Facing the darkness
I read with great interest the article about the Centrepoint community in Auckland (Bert's Labyrinth, September). I lived at Centrepoint in the early 1980s when I was a child. It was a harrowing experience for me. As well as having to endure isolated, frightening events, I was traumatised by Centrepoint itself. Many things about the community exposed me and terrified me and have left deep scars. It has negatively affected my relationships, and has reverberated down through the years, returning again and again with fresh power to unseat me when I least expect it.
I feel deep appreciation for those people who bravely shared thier stories with Anke Richter. Their daring in speaking out and risking ridicule and public shame, not to mention the turmoil of their own self-doubt, is to be admired. I hope this is one more step in their journeys to repair and wholeness. Hearing their stories has given me the confidence to share my own story in my own context, something which has long been overdue. Thank you, Anke, for being another voice for justice and risking your own mental wellbeing to pursue that end. Your article was not just another tiresome delve into an over-thrashed story. It made a great difference to me.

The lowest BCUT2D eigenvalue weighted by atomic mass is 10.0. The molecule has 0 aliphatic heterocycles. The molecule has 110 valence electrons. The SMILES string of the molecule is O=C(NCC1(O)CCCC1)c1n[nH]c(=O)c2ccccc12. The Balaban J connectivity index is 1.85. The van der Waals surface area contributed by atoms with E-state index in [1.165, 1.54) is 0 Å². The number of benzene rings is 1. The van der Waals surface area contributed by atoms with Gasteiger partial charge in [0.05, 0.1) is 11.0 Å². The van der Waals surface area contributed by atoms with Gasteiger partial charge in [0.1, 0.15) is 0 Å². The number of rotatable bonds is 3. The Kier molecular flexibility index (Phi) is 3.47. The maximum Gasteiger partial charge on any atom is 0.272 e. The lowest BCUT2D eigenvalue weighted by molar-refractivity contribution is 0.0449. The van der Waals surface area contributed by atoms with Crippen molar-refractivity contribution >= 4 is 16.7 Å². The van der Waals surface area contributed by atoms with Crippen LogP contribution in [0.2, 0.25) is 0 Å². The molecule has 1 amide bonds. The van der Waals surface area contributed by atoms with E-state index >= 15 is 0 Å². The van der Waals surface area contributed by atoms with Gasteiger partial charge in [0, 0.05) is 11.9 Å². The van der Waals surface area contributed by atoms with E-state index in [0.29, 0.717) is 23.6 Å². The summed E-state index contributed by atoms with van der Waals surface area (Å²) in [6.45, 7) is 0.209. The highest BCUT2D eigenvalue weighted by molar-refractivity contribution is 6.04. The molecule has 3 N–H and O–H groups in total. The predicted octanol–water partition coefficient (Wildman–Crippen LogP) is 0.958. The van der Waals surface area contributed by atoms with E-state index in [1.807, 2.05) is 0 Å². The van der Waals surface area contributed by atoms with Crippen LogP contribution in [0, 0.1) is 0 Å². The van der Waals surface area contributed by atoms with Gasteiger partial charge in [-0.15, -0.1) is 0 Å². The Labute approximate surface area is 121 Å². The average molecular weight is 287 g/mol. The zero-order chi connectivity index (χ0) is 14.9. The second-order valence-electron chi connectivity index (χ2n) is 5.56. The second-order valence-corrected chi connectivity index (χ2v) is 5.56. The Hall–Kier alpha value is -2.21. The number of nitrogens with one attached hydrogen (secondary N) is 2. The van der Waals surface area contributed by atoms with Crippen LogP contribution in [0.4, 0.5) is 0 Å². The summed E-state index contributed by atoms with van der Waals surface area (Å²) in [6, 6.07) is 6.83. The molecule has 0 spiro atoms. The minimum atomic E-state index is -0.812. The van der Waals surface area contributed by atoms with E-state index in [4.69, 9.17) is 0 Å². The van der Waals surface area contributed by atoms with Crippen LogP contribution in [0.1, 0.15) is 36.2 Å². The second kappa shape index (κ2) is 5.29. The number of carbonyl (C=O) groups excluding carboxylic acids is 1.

I want to address the adults of Centrepoint and their supporters. The consequences of your choices deeply mattered to those of us entrusted into your care. You will not understand how your ongoing support for Centrepoint over the years meant we had no space in which to tell our stories and how our shame grew as a result. You may never know - or allow yourself to fully consider - the extent to which you caused harm, or allowed harm to occur when you had a responsibility to protect. You stood by, or actively participated, while we were sexually abused - yet you see yourself as good and loving. As we address the wrongs done to us, we need you to address this dichotomy within yourself. Our healing is tied up with your honesty.
In revealing our wounds, we may stir you towards compassion, retribution or repentence. If you let yourself feel those things, you expose your own brokenness. It takes enormous courage to be that vulnerable. Are you brave enough to face the darkness inside yourself?
Caroline Ansley, Christchurch
Letter to the editor, North & South